site stats
Artist’s Gilbert studio on the map for ceramics tour |

Artist’s Gilbert studio on the map for ceramics tour

For a ceramic artist, Beth Shook’s studio is surprisingly filled with paper. That’s because of her unusual style of art, a mixture of drawing and clay.

“I use clay as a canvas,” said the artist, who is hosting the Gilbert stop in the 2018 ASU Ceramic Studio Tour, Saturday and Sunday, Feb. 24-25.

Her unusual style starts off with sketches – she’s a talented drawer, too – and progresses to drawings on clay. She has submitted to exhibitions of various types.

Some ceramics exhibitions reject her, saying her art is more about drawing, and some art exhibitions won’t take her because they say she’s more ceramics.

“Is it craft, is it fine art?” she asks. “They don’t know what to do with me.”

But the public knows what to do: Enjoy her unique style.

That style, along those of artists Sarah Brodie, Sam Hodges and Genie Swanstrom, will be featured at her studio, 1410 W. Guadalupe Road, Building 1, Suite 103, Gilbert, behind Hope Medical Center.

Of the tour’s 15 stops, three are in Tempe (including at Arizona State University), one is in Gilbert, and the rest in Phoenix and Scottsdale. Details are at

“We are not always the only stop in the East Valley,” Shook said, adding that a Mesa gallery is taking a break from showing this year. “But for a long time, I’ve been a mainstay on the tour. This studio has been in the tour since inception.”

This event showcases professional ceramic artists in the Valley. The public will get the opportunity to view working spaces of 42 participating artists and view demonstrations of wheel-throwing, hand-building and glazing techniques. The artists have a wide range of both functional and sculptural artwork on exhibit and for sale.

“We’ll have some demonstrations, very much hands-on,” Shook said. “I’ll show you what I’m doing now, and the public will ask a thousand questions.

“People are encouraged to take notes, take pictures. We’re open to that.”

Shook said high schools and colleges are invited to the tour. Students and hobbyists usually outnumber the general public.

“High schools will come in groups. Dobson High in Mesa in particular is great,” she said.

“We get a lot of hobbyists, some more serious than others. And some people that just love ceramics.”

Shook was born in Pennsylvania but grew up in El Paso, Texas, earning her Bachelor of Fine Arts at the University of Texas at El Paso. She earned an MFA from ASU. She taught at Mesa Community College for 18 years and Chandler-Gilbert CC for nine years, and she did “a little stint” at Mesa Art Center.

Her earliest work grew out of her early training as a production potter. She paid for a lot of her undergraduate tuition designing and producing dinnerware and other functional art. She still makes plates, dishes and tableware.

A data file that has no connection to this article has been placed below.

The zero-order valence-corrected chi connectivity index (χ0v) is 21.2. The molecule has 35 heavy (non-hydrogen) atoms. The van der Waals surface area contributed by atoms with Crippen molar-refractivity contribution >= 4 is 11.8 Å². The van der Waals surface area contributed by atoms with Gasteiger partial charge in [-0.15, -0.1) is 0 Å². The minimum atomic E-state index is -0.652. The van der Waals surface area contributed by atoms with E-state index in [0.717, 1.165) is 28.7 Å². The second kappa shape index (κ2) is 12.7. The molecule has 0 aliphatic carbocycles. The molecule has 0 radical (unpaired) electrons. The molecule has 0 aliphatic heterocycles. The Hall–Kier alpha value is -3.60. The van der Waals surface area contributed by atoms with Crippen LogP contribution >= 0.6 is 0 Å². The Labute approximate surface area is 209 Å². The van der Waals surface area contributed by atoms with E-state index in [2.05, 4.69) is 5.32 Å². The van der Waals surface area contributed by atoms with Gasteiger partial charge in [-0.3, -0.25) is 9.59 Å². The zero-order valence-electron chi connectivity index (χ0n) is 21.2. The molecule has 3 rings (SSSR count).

“I have a love of dinnerware,” she said.

Shook said another artist told her in a class that the best place to start with dinnerware is to design the salt and pepper shakers. If a design works there, it can translate to all the other pieces.

“We just thought she was nuts,” Shook said. “And she was right.”

She then transitioned to her current drawn pieces.

“I dedicated myself to drawing. I just started building and drawing on slabs, drawing bigger and bigger,” she said.

Shook’s sketches, studies for her wall pieces, are drawn on leftover circuit paper – her husband, Steve, is an engineer. The papers themselves make up a display in the center of her studio.

“I can’t just throw these away,” she said. “But they’re not archival-quality paper, so I have to do something to save them.”

She’s also running out of paper. Shook says even her husband doesn’t really use paper in his work anymore, relying more on computers.

“I’m down to a few papers now,” she said. “I don’t know what I’m going to do!”

The papers are key for her pieces.

“I spent so much time in studies,” Shook said, “because I can’t erase on clay. A few of the sketches have been exhibited next to the pieces.”

Shook’s drawn clay pieces are framed in recycled wood claimed from discarded furniture. Those pieces along with her practical art, such as dishes and mugs, are on sale at Bergie’s Coffee Roast House in Gilbert.

Shook said she draws on her Christian faith for her art.

“My drawings are all about telling a story. The motivation for that story is my faith and where it intersects life,” she said. She and her husband attend Foothills Baptist Church in Ahwatukee.

“It has always been about how I see the world through my faith, through my eyes. I can defend that.”


Category: Dinnerware  Tags: ,  Comments off
You can follow any responses to this entry through the RSS 2.0 feed. Both comments and pings are currently closed.

Comments are closed.